5. 52:31–34 In the year 561/560 B.C., Nebuchadnezzar’s successor Awel-Marduk (Evil-merodach), who reigned only two years, released Jehoiachin. Babylonian records confirm that Jehoiachin and his family were supported at public expense.
  6. 52:32 The other kings: heads of state brought as captives to Babylon.
New American Bible (Revised Edition) (NABRE)

Scripture texts, prefaces, introductions, footnotes and cross references used in this work are taken from the New American Bible, revised edition © 2010, 1991, 1986, 1970 Confraternity of Christian Doctrine, Inc., Washington, DC All Rights Reserved. No part of this work may be reproduced or transmitted in any form or by any means, electronic or mechanical, including photocopying, recording, or by any information storage and retrieval system, without permission in writing from the copyright owner.

Ben Sira 23:1-15 New American Bible (Revised Edition) (NABRE)

Chapter 23

Lord, Father and Master of my life,[a]
    do not abandon me to their designs,
    do not let me fall because of them!

Who will apply the lash to my thoughts,
    and to my mind the rod of discipline,
That my failings may not be spared
    or the sins of my heart overlooked?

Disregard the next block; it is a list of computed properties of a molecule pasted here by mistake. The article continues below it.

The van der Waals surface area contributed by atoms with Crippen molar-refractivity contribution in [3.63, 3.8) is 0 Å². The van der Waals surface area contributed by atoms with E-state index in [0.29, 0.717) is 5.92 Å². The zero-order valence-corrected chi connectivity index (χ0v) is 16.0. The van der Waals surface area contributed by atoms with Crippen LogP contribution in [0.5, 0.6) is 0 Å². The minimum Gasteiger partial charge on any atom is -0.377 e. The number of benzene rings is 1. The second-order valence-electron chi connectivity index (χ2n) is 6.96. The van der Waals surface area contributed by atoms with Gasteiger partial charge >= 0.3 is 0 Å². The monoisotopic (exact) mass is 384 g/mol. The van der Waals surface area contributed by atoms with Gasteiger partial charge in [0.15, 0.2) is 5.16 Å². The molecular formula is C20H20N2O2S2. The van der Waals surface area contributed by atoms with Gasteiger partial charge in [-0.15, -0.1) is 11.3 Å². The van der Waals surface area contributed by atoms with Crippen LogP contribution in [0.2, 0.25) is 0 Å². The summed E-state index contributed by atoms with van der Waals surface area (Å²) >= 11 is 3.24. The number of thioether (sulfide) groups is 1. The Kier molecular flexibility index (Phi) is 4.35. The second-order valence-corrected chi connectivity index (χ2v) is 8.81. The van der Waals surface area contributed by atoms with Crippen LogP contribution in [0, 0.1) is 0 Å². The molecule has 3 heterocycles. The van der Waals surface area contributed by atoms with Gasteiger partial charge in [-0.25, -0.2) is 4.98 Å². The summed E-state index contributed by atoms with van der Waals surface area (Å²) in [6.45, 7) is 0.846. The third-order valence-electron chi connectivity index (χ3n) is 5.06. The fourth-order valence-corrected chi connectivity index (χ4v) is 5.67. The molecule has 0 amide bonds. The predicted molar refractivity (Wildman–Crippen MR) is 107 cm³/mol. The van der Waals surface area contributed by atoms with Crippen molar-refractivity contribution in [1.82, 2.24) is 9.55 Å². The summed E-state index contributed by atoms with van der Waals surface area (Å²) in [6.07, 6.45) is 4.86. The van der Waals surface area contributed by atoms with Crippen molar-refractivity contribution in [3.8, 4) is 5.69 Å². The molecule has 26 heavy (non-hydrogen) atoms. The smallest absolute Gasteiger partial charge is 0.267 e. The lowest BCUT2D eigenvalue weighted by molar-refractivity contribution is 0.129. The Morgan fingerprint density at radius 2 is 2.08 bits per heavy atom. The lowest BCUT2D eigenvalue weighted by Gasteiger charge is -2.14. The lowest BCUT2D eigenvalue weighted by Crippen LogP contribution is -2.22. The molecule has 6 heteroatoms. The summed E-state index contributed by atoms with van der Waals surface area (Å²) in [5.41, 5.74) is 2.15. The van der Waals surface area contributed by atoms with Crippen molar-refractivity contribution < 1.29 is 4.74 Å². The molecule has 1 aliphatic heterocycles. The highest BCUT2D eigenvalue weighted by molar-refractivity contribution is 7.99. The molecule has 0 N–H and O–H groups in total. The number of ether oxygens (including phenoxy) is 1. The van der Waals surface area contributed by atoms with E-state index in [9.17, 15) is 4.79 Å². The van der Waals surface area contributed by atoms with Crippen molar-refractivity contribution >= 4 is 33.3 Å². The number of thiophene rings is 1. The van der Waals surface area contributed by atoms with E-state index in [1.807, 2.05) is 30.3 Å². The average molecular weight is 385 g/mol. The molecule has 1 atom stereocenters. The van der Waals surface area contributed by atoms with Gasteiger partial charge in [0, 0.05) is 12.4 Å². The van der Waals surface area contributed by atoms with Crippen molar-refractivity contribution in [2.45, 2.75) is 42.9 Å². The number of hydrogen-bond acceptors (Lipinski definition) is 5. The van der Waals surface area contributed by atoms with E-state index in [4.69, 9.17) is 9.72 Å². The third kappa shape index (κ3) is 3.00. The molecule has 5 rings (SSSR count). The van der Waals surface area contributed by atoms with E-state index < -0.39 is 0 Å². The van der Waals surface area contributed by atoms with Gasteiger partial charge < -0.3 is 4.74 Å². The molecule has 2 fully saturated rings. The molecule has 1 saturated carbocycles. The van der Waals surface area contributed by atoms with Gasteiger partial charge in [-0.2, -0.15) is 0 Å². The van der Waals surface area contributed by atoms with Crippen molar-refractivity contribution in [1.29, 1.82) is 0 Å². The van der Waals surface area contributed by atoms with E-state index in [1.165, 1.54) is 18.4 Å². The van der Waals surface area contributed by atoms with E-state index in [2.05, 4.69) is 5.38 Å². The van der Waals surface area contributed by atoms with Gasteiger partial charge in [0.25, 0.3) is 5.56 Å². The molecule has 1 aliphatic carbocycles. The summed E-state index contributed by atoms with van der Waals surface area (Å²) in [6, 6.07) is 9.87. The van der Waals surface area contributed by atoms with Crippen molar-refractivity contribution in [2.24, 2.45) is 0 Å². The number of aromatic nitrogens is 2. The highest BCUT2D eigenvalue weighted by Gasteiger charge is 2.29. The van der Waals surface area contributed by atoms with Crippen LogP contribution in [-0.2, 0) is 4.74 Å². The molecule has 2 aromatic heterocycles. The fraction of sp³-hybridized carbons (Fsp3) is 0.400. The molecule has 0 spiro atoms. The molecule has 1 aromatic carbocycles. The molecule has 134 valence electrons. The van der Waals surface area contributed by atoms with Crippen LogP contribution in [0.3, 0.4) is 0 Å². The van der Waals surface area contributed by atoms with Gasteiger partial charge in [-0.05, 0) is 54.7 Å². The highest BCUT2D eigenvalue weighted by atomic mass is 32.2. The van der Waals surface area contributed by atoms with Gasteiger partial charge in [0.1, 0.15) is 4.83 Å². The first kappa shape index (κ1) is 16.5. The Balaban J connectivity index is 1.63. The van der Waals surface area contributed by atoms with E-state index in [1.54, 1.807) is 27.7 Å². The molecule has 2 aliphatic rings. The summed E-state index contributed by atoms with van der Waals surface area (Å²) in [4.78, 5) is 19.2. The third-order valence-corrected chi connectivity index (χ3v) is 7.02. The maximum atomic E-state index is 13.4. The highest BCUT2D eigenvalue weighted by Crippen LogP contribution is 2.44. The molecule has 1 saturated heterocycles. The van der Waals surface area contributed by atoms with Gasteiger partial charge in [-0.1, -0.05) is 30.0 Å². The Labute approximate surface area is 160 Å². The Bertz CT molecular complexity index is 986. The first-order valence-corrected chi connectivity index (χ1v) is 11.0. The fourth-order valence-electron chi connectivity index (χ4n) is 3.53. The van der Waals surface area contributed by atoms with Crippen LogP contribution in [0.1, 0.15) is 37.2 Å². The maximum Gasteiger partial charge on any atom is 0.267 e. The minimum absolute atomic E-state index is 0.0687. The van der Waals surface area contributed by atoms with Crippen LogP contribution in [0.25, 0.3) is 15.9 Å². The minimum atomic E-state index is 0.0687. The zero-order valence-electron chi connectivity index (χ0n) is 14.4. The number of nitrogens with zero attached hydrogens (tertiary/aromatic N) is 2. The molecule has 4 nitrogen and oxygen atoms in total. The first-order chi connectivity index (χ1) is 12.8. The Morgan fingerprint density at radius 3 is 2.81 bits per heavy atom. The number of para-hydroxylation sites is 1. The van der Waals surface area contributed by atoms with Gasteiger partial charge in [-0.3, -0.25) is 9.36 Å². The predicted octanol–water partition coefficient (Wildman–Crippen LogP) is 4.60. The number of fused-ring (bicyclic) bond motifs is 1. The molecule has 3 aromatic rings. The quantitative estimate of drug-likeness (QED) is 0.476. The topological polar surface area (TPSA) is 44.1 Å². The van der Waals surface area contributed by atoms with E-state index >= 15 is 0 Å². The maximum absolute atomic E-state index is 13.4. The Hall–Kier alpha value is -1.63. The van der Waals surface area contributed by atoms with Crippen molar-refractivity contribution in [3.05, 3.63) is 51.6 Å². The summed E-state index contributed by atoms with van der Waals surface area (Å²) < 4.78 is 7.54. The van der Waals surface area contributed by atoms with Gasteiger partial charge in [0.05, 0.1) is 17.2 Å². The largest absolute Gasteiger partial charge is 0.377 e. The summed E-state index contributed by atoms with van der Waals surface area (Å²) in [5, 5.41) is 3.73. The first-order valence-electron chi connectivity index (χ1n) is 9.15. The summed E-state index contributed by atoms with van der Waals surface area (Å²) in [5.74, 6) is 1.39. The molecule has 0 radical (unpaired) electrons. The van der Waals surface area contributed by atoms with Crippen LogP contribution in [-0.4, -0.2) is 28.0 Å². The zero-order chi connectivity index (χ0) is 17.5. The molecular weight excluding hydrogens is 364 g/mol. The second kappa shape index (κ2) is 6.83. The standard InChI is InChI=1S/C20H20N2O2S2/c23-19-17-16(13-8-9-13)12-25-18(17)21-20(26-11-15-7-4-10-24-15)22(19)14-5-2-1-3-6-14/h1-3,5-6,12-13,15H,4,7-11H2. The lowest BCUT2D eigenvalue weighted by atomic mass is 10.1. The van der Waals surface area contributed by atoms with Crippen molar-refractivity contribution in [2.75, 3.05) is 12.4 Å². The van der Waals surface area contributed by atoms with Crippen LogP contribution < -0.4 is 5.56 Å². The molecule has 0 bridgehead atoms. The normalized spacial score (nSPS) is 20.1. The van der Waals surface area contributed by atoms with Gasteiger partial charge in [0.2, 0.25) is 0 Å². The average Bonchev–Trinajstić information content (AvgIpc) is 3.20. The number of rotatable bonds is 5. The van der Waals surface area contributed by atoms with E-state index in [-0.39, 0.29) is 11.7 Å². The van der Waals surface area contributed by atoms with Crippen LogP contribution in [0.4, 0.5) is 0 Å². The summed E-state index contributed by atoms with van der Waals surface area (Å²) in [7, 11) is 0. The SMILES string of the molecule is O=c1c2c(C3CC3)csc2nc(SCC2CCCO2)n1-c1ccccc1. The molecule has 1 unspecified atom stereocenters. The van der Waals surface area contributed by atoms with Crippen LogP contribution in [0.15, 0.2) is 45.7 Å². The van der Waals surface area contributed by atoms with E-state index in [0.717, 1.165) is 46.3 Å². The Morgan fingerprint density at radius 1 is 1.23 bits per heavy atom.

Otherwise my failings may increase,
    and my sins be multiplied;
And I fall before my adversaries,
    and my enemy rejoice over me?
Lord, Father and God of my life,
    do not give me haughty eyes;
    remove evil desire from my heart.
Let neither gluttony nor lust overcome me;
    do not give me up to shameless desires.

Proper Use of the Tongue[b]

Listen, my children, to instruction concerning the mouth,
    for whoever keeps it will not be ensnared.
Through the lips the sinner is caught;
    by them the reviler and the arrogant are tripped up.
Do not accustom your mouth to oaths,
    or habitually utter the Holy Name.
10 Just as a servant constantly under scrutiny
    will not be without bruises,
So one who swears continually by the Holy Name
    will never remain free from sin.
11 Those who swear many oaths heap up offenses;
    and the scourge will never be far from their houses.
If they swear in error, guilt is incurred;
    if they neglect their obligation, the sin is doubly great.
If they swear without reason they cannot be declared innocent,
    for their households will be filled with calamities.

12 There are words comparable to death;
    may they never be heard in the inheritance of Jacob.
To the devout all such words are foreign;
    they do not wallow in sin.
13 Do not accustom your mouth to coarse talk,
    for it involves sinful speech.
14 Keep your father and mother in mind
    when you sit among the mighty,
Lest you forget yourself in their presence
    and disgrace your upbringing.
Then you will wish you had never been born
    and will curse the day of your birth.
15 Those accustomed to using abusive language
    will never acquire discipline as long as they live.

Footnotes: